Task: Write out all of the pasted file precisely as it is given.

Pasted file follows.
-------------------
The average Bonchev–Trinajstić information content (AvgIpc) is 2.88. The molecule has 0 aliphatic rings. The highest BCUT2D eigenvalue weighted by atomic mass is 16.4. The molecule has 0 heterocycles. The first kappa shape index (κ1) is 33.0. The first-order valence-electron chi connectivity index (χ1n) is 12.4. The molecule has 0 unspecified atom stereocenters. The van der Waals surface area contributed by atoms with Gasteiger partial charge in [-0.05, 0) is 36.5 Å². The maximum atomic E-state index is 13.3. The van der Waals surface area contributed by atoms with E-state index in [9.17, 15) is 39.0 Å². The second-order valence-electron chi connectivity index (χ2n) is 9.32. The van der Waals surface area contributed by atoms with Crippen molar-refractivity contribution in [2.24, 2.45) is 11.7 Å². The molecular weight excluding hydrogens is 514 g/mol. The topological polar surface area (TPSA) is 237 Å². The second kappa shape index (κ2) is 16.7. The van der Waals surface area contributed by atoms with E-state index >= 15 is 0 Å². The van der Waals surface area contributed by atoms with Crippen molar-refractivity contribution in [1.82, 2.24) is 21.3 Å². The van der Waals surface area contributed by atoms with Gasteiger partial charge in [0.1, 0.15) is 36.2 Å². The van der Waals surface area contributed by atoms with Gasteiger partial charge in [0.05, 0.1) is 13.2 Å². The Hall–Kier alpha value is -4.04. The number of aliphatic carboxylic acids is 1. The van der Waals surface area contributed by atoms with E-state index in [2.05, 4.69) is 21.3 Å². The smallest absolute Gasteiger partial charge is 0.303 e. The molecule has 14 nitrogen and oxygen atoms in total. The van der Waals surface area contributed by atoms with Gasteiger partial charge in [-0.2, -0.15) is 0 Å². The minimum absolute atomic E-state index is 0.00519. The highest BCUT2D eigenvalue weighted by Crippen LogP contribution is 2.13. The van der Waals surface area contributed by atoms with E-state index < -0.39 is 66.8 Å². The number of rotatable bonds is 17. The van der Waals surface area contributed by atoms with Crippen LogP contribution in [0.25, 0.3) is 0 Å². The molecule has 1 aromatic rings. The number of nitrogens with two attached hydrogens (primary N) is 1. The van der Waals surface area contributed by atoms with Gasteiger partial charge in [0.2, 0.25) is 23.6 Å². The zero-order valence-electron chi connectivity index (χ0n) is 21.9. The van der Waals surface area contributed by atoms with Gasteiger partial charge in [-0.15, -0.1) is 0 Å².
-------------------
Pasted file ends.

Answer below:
The average Bonchev–Trinajstić information content (AvgIpc) is 2.88. The molecule has 0 aliphatic rings. The highest BCUT2D eigenvalue weighted by atomic mass is 16.4. The molecule has 0 heterocycles. The first kappa shape index (κ1) is 33.0. The first-order valence-electron chi connectivity index (χ1n) is 12.4. The molecule has 0 unspecified atom stereocenters. The van der Waals surface area contributed by atoms with Gasteiger partial charge in [-0.05, 0) is 36.5 Å². The maximum atomic E-state index is 13.3. The van der Waals surface area contributed by atoms with E-state index in [9.17, 15) is 39.0 Å². The second-order valence-electron chi connectivity index (χ2n) is 9.32. The van der Waals surface area contributed by atoms with Crippen molar-refractivity contribution in [2.24, 2.45) is 11.7 Å². The molecular weight excluding hydrogens is 514 g/mol. The topological polar surface area (TPSA) is 237 Å². The second kappa shape index (κ2) is 16.7. The van der Waals surface area contributed by atoms with E-state index >= 15 is 0 Å². The van der Waals surface area contributed by atoms with Crippen molar-refractivity contribution in [1.82, 2.24) is 21.3 Å². The van der Waals surface area contributed by atoms with Gasteiger partial charge in [0.1, 0.15) is 36.2 Å². The van der Waals surface area contributed by atoms with Gasteiger partial charge in [0.05, 0.1) is 13.2 Å². The Hall–Kier alpha value is -4.04. The number of aliphatic carboxylic acids is 1. The van der Waals surface area contributed by atoms with E-state index in [2.05, 4.69) is 21.3 Å². The smallest absolute Gasteiger partial charge is 0.303 e. The molecule has 14 nitrogen and oxygen atoms in total. The van der Waals surface area contributed by atoms with Gasteiger partial charge in [-0.2, -0.15) is 0 Å². The minimum absolute atomic E-state index is 0.00519. The highest BCUT2D eigenvalue weighted by Crippen LogP contribution is 2.13. The van der Waals surface area contributed by atoms with E-state index < -0.39 is 66.8 Å². The number of rotatable bonds is 17. The van der Waals surface area contributed by atoms with Crippen LogP contribution in [0.25, 0.3) is 0 Å². The molecule has 1 aromatic rings. The number of nitrogens with two attached hydrogens (primary N) is 1. The van der Waals surface area contributed by atoms with Gasteiger partial charge in [0.2, 0.25) is 23.6 Å². The zero-order valence-electron chi connectivity index (χ0n) is 21.9. The van der Waals surface area contributed by atoms with Gasteiger partial charge in [-0.15, -0.1) is 0 Å².